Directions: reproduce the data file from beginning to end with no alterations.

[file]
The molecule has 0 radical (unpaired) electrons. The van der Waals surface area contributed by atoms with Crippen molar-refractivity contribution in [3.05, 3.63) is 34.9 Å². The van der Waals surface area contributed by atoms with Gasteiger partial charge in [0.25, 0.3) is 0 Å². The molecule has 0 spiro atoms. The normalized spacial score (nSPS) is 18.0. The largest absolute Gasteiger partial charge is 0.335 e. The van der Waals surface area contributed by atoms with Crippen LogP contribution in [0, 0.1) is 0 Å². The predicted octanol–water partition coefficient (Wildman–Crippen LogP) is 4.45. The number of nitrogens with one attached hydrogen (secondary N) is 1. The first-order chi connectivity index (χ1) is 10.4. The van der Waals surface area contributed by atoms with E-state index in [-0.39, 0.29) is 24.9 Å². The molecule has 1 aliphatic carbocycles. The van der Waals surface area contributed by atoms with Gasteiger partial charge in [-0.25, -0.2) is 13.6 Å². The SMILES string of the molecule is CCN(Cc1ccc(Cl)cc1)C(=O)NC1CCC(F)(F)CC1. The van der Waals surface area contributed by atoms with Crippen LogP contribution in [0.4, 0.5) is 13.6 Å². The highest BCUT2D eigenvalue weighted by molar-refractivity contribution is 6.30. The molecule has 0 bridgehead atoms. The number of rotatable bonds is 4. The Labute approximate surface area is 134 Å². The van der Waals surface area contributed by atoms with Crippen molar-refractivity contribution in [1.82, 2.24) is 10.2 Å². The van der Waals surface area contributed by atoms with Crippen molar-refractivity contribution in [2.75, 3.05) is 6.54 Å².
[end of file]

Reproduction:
The molecule has 0 radical (unpaired) electrons. The van der Waals surface area contributed by atoms with Crippen molar-refractivity contribution in [3.05, 3.63) is 34.9 Å². The van der Waals surface area contributed by atoms with Gasteiger partial charge in [0.25, 0.3) is 0 Å². The molecule has 0 spiro atoms. The normalized spacial score (nSPS) is 18.0. The largest absolute Gasteiger partial charge is 0.335 e. The van der Waals surface area contributed by atoms with Crippen LogP contribution in [0, 0.1) is 0 Å². The predicted octanol–water partition coefficient (Wildman–Crippen LogP) is 4.45. The number of nitrogens with one attached hydrogen (secondary N) is 1. The first-order chi connectivity index (χ1) is 10.4. The van der Waals surface area contributed by atoms with E-state index in [-0.39, 0.29) is 24.9 Å². The molecule has 1 aliphatic carbocycles. The van der Waals surface area contributed by atoms with Gasteiger partial charge in [-0.25, -0.2) is 13.6 Å². The SMILES string of the molecule is CCN(Cc1ccc(Cl)cc1)C(=O)NC1CCC(F)(F)CC1. The van der Waals surface area contributed by atoms with Crippen LogP contribution in [0.4, 0.5) is 13.6 Å². The highest BCUT2D eigenvalue weighted by molar-refractivity contribution is 6.30. The molecule has 0 bridgehead atoms. The number of rotatable bonds is 4. The Labute approximate surface area is 134 Å². The van der Waals surface area contributed by atoms with Crippen molar-refractivity contribution in [1.82, 2.24) is 10.2 Å². The van der Waals surface area contributed by atoms with Crippen molar-refractivity contribution in [2.75, 3.05) is 6.54 Å².